SEC. 501. EXEMPTION FROM TAX ON CORPORATIONS, CERTAIN TRUSTS, ETC.
(a) EXEMPTION FROM TAXATION. —-An organization described in subsection (c) * * * shall be exempt from taxation under this subtitle unless such exemption is denied under section 502 or 503.
(b) * * *
(c) LIST OF EXEMPT ORGANIZATIONS. —-The following organizations are referred to in subsection (a):
(3) Corporations, and any community chest, fund, or foundation, organized and operated exclusively for religious, charitable, scientific, testing for public safety, literary, or educational purposes, or for the prevention of cruelty to children or animals, no part of the net earnings of which inures to the benefit of any private shareholder or individual, no substantial part of the activities of which is carrying on propaganda, or otherwise attempting, to influence legislation, and which does not participate in, or intervene in (including the publishing or distributing of statements), any political campaign on behalf of any candidate for public office.

Petitioner's trust was created on December 18, 1973. Its application for exemption in September of 1976 was clearly untimely in view of the 15-month rule provided by the above cited regulation.

Petitioner on oral argument contends that the filing requirement is inapplicable to the trust which he created by virtue of section 508(c)(1)(A). That section provides that churches, their integrated auxiliaries, and conventions or associations of churches are excepted from the filing requirements of section 508(a). In an attempt to elaborate upon the wording of the statute, section 1.508-1(a)(3)(i)(a ), Income Tax Regs., states that the following organizations need not file for exempt status: “Churches, interchurch organizations of local units of a church, conventions or associations of churches, or integrated auxiliaries of a church, such as a men's or women's organization, religious school, mission society, or youth group.”

We believe that the statute and the regulation clearly indicate that the exemption from the filing requirement applies only to churches or groups or subgroups within a church and not to independent trusts such as the one herein which distribute their income to unrelated organizations which, in turn, accomplish the desired purpose of the trust. Petitioner, in asserting that the trust qualifies as a mission society or convention or association of churches, misperceives the fact that the trust is not alined with, or a subgroup of, any church, but is, rather, an independent entity which simply funnels money for the publishing of religious materials to organizations which qualify as mission societies. The trust is not in and of itself a church, part of an association of churches, or a mission society. While it is true that the trust was organized for a religious purpose, it is equally certain that every religious organization is not per se a church or organized under the auspices of a church. See Chapman v. Commissioner, 48 T.C. 358, 363 (1967).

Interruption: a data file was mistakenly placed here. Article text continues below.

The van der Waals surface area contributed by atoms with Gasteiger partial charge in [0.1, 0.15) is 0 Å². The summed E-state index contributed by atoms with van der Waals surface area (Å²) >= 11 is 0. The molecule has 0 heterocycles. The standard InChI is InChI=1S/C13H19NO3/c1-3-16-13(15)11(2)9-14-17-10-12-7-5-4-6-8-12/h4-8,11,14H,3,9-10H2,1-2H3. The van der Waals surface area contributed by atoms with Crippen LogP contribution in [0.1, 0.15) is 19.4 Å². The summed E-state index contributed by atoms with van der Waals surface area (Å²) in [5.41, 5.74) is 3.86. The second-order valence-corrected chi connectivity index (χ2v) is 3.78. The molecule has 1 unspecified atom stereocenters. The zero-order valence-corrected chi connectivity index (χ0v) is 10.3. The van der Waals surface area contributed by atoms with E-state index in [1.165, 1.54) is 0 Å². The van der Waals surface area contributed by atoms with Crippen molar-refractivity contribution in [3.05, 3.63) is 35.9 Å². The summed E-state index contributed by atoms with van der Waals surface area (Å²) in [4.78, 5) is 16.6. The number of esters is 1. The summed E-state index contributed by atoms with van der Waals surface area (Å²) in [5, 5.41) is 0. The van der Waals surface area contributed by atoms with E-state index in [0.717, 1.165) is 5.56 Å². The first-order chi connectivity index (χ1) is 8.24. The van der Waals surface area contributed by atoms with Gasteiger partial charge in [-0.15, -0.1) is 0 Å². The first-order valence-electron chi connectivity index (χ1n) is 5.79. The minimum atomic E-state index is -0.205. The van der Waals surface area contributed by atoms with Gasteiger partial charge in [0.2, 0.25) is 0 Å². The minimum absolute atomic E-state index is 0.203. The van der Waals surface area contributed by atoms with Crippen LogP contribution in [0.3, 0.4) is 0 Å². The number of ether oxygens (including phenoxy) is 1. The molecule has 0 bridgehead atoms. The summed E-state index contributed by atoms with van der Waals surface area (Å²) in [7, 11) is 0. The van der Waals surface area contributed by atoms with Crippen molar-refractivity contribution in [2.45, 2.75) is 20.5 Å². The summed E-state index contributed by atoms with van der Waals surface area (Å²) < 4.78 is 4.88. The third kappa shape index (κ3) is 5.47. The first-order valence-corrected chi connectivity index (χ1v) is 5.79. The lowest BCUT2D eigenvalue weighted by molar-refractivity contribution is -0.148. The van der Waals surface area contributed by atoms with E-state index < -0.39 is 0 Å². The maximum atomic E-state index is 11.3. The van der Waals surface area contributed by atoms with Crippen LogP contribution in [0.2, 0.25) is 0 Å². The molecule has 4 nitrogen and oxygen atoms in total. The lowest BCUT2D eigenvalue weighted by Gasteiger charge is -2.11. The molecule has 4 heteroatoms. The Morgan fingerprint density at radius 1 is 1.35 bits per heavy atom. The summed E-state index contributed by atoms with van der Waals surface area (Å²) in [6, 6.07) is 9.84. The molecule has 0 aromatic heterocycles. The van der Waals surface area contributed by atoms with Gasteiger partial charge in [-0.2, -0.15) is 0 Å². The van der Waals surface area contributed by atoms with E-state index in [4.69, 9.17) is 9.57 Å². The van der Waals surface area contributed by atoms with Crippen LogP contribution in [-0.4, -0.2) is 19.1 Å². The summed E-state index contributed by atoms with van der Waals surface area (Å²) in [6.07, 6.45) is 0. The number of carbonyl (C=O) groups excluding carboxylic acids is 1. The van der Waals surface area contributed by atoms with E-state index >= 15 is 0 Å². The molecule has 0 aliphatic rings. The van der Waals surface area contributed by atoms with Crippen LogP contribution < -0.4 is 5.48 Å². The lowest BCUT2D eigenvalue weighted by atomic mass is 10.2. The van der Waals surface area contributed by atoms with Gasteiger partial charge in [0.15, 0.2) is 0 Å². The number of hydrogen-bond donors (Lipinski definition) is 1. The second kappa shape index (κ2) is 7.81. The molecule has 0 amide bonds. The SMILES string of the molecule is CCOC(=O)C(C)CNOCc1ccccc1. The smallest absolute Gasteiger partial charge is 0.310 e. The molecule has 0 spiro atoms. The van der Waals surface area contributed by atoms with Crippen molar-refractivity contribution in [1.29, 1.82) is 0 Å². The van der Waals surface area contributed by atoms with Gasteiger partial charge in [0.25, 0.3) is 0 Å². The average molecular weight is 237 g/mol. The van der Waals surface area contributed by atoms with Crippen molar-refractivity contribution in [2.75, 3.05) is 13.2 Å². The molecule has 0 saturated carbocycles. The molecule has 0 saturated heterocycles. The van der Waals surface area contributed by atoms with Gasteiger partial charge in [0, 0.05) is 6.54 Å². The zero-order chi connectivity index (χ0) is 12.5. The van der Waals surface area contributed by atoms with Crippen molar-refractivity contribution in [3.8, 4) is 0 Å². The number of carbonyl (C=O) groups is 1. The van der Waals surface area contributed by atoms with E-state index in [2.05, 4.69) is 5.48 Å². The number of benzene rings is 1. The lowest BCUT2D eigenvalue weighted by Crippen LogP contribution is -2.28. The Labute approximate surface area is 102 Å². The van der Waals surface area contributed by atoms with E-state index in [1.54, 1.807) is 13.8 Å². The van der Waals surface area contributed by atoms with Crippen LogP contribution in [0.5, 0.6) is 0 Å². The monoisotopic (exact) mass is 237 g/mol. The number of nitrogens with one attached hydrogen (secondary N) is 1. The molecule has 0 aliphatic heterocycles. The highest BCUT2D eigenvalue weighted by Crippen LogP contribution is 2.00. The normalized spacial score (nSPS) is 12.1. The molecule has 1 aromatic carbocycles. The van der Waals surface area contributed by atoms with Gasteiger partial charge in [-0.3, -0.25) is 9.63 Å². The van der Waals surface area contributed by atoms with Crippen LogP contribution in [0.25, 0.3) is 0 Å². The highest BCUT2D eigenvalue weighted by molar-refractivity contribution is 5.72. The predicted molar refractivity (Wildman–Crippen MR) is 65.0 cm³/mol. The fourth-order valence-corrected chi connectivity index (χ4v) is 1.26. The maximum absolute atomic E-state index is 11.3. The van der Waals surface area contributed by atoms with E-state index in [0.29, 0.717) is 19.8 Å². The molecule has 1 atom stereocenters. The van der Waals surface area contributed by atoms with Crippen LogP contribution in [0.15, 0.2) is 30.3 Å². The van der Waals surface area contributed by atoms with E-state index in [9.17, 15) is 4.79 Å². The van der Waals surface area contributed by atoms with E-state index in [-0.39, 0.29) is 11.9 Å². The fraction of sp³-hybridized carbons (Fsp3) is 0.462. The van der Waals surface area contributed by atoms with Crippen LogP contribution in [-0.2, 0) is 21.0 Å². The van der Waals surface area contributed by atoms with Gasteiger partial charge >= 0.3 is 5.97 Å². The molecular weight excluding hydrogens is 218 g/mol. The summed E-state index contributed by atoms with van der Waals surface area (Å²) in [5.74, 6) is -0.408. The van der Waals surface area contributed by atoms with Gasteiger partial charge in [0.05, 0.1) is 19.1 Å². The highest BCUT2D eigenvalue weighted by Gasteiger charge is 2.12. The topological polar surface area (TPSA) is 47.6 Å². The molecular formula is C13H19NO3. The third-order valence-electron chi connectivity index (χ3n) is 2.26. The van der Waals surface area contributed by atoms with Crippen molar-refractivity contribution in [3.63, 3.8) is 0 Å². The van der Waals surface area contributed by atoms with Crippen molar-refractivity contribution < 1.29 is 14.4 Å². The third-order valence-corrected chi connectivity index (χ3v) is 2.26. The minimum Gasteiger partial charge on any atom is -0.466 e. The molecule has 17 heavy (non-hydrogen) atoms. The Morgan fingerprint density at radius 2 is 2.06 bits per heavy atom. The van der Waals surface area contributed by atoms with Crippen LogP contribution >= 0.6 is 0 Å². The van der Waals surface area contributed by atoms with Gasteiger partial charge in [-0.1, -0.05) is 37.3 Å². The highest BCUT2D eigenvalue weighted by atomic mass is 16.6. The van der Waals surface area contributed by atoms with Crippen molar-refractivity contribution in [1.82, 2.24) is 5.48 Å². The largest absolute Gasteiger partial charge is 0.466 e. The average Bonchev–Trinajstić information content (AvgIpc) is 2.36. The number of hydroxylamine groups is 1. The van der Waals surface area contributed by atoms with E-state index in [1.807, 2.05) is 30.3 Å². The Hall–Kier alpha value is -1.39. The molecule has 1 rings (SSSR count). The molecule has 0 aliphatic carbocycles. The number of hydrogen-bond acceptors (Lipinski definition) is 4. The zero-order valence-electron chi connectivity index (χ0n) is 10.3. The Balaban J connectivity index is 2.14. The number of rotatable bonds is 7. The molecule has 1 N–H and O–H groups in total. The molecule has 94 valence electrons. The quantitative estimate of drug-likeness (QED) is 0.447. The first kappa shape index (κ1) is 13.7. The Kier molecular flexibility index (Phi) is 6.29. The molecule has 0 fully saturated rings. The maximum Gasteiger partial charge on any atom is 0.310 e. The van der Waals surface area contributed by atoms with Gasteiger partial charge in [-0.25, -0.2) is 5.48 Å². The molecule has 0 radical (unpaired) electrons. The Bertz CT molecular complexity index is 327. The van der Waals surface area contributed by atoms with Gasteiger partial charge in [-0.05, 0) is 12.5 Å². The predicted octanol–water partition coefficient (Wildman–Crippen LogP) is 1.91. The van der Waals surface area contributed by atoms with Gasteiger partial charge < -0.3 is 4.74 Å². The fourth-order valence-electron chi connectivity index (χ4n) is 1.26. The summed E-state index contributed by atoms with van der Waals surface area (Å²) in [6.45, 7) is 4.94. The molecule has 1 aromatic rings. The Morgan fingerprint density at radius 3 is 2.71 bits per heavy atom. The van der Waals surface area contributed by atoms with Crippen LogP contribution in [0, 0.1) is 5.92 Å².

Accordingly, we hold that there was a failure to comply with the requirement of a filing for exempt status for the trust under section 508(a), and therefore, petitioner's contributions to the trust during 1974 are nondeductible. Sec. 508(d)(2)(B).

Petitioner alternatively argues that an employee of the Internal Revenue Service erroneously advised him as to the necessity of filing to secure tax-exempt status for the trust at the time of its creation. Due to the nature of a summary judgment proceeding, we view these assertions in the light most favorable to petitioner, who opposes the motion. United States v. Diebold, Inc., 369 U.S. 654, 655 (1962); Poller v. Columbia Broadcasting System, Inc., 368 U.S. 464, 473 (1962); In re Yarn Processing Patent Validity Litigation, 498 F.2d 271, 287 (5th Cir. 1974); Jones v. Borden Co., 430 F.2d 568 (5th Cir. 1970). Even so, such facts would not excuse the failure to file an application for recognition of exemption. It is well settled that respondent is not bound by the unauthorized acts of its agents and that persons dealing with an agent of the Government must take notice of the limitations of his authority. Federal Crop Insurance Corp. v. Merrill, 332 U.S. 380 (1947); Utah Power & Light Co. v. United States, 243 U.S. 389, 409 (1917). See Lawrence Block Co. v. Commissioner, 12 T.C. 366 (1949).

In light of the record before us, we conclude that there is no genuine issue as to any material fact, and thus, respondent is entitled to prevail as a matter of law. Accordingly, respondent's motion for summary judgment is granted.

An appropriate order will be entered.